Sometimes the best discoveries come by accident.
A team of researchers at Washington University in St. Louis, headed by Srikanth Singamaneni, PhD, assistant professor of mechanical engineering & materials science, unexpectedly found the mechanism by which tiny single molecules spontaneously grow into centimeter-long microtubes by leaving a dish for a different experiment in the refrigerator.
Once Singamaneni and his research team, including Abdennour Abbas, PhD, a former postdoctoral researcher at Washington University, Andrew Brimer, a senior undergraduate majoring in mechanical engineering, and Limei Tian, a fourth-year graduate student, saw that these molecules had become microtubes, they set out to find out how.
To do so, they spent about six months investigating the process at various length scales (nano to micro) using various microscopy and spectroscopy techniques.
The results were published in the journal Small.
"What we showed was that we can actually watch the self-assembly of small molecules across multiple length scales, and for the first time, stitched these length scales to show the complete picture," Singamaneni says. "This hierarchical self-organization of molecular building blocks is unprecedented since it is initiated from a single molecular crystal and is driven by vesiclular dynamics in water."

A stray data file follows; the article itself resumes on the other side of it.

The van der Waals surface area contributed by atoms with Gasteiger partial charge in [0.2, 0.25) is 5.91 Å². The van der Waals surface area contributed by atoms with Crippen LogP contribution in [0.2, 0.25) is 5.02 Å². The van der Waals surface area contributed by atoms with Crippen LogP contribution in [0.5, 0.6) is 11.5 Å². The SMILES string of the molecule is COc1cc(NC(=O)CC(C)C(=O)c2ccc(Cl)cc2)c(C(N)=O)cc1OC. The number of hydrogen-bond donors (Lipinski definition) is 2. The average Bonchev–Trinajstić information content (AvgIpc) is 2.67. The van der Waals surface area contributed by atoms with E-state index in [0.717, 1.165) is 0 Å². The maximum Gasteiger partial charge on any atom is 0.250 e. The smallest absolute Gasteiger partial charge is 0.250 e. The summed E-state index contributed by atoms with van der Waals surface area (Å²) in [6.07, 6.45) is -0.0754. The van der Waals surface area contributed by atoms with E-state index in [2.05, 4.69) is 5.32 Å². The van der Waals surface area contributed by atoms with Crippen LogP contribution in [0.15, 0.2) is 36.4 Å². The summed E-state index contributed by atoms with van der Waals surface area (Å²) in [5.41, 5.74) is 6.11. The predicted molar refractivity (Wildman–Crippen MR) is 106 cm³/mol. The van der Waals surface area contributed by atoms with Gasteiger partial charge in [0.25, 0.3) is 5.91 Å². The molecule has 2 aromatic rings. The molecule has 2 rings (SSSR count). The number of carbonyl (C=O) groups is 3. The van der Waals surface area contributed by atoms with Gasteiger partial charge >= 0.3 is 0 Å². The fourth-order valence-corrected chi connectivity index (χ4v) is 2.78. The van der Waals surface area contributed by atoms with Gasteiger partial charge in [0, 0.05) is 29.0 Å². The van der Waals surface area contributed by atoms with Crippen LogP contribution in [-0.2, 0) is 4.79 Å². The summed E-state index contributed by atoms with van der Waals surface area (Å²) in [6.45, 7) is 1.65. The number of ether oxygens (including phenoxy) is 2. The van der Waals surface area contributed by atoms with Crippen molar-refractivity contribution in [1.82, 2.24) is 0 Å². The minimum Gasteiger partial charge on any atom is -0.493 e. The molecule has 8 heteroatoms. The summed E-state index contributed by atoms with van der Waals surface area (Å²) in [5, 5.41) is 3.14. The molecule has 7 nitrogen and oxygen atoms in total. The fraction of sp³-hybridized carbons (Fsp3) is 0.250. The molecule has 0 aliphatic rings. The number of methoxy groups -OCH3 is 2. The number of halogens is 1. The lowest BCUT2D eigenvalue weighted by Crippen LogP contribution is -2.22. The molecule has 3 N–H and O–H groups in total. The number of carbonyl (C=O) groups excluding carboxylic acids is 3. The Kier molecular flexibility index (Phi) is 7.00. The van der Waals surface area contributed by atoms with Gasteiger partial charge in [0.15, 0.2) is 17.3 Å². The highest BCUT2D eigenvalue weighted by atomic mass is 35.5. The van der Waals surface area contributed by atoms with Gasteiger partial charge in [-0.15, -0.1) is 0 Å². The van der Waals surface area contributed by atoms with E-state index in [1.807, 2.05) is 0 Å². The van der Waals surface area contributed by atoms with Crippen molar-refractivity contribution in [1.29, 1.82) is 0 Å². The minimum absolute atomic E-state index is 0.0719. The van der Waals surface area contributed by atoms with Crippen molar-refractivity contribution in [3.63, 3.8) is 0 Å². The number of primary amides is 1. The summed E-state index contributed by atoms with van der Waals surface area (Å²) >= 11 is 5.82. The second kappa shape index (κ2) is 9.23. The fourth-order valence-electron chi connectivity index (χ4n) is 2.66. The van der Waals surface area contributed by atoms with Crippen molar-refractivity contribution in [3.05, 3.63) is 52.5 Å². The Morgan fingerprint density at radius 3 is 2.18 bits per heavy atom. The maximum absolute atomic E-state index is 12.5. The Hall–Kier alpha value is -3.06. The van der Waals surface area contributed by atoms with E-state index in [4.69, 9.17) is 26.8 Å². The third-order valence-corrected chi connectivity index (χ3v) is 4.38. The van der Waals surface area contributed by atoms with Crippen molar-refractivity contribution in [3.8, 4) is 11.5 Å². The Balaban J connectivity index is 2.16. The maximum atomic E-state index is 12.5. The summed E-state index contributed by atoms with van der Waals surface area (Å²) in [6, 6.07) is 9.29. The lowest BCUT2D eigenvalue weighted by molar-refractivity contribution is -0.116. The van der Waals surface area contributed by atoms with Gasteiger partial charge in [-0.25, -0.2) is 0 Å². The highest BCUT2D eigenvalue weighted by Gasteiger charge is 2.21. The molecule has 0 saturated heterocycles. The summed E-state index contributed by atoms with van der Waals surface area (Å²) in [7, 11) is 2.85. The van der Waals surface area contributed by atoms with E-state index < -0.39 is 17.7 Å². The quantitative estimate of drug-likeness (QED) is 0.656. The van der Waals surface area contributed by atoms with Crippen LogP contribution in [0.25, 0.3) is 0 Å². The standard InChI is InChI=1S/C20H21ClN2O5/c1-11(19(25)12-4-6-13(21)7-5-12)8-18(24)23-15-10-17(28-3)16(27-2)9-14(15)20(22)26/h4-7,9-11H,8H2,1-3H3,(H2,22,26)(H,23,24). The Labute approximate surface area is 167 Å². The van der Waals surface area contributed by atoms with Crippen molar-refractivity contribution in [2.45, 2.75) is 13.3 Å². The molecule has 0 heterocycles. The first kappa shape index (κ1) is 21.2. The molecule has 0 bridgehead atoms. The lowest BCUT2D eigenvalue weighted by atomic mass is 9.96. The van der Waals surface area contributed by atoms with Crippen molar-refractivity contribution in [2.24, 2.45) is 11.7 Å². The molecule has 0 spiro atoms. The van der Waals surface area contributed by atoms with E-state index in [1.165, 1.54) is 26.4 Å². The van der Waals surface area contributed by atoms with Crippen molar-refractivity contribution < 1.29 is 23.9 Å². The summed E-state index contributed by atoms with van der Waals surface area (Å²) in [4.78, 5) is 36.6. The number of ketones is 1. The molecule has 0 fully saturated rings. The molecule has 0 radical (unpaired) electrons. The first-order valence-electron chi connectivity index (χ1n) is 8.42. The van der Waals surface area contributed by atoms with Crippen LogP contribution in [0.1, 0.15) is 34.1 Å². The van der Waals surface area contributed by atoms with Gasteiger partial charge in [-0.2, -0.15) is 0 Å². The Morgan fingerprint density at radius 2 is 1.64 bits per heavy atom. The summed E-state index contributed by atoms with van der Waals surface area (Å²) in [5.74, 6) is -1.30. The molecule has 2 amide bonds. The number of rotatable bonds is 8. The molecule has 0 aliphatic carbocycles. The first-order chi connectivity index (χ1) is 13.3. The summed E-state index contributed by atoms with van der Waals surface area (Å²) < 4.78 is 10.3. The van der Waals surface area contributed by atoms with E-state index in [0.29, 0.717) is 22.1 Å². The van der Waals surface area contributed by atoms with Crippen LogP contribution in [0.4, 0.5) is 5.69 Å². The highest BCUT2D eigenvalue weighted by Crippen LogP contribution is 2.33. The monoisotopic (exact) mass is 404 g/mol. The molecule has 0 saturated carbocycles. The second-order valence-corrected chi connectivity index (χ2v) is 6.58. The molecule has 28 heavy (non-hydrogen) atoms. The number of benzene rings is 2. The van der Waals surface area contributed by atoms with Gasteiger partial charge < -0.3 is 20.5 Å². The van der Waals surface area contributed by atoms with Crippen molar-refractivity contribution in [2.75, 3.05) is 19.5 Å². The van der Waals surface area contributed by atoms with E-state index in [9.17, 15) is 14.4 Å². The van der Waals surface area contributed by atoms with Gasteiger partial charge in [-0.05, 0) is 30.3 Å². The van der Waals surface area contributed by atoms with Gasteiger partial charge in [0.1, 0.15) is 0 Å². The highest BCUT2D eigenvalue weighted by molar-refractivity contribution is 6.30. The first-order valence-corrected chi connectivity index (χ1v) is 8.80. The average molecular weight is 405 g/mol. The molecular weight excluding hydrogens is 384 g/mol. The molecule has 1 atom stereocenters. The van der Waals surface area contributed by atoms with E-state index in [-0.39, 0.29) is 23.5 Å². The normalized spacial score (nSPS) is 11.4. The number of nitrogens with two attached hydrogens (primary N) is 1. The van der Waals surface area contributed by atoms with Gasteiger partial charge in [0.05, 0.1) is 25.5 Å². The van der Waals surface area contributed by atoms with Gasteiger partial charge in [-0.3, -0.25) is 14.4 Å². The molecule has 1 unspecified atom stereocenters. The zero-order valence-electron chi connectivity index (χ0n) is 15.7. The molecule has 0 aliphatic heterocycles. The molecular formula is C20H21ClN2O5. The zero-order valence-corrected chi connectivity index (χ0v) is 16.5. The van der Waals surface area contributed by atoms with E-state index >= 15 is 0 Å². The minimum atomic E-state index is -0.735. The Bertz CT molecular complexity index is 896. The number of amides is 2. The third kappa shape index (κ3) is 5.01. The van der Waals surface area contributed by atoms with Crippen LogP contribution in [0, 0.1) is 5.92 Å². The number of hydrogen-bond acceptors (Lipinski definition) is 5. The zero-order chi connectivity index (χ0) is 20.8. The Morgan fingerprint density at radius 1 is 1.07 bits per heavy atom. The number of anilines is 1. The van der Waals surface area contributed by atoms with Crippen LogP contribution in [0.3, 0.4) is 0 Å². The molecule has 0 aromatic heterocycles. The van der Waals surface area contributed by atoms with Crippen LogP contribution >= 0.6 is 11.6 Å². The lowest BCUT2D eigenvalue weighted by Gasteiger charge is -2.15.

Self-assembly, a process in which a disordered collection of components arrange themselves into an ordered structure, is of growing interest as a new paradigm in creating micro- and nanoscale structures and functional systems and subsystems. This novel approach of making nano- and microstructures and devices is expected to have numerous applications in electronics, optics and biomedical applications.
The team used small molecules p-aminothiophenol (p-ATP) or p-aminophenyl disulfide added to water with a small amount of ethanol. The molecules first assembled into nanovesicles then into microvesicles and eventually into centimeter-long microtubules. The vesicles stick onto the surface of the tube, walk along the surface and attach themselves, causing the tube to grow longer and wider. The entire process takes mere seconds, with the growth rate of 20 microns per second.
"While it was exciting to watch the self-assembly of these molecules, we are even more excited about the implications of the self-assembly of such small molecules," Singamaneni says. "This mechanism can be used to load the vesicles with the desired macromolecules, such as proteins, antibodies or antibiotics, for example, and build microtubes with a biological function."
Singamaneni says his research team collaborated with researchers in Singapore who are experts in molecular crystals, as well as with colleagues in the Department of Chemistry.
"We hope that once we can co-assemble some functional nanostructures along with these small molecules, then these molecular assemblies can have applications in biological sensors and chemical sensors," Singamaneni says.
Funding for this research was provided by the U.S. Army Research Office and Army Research Laboratory.
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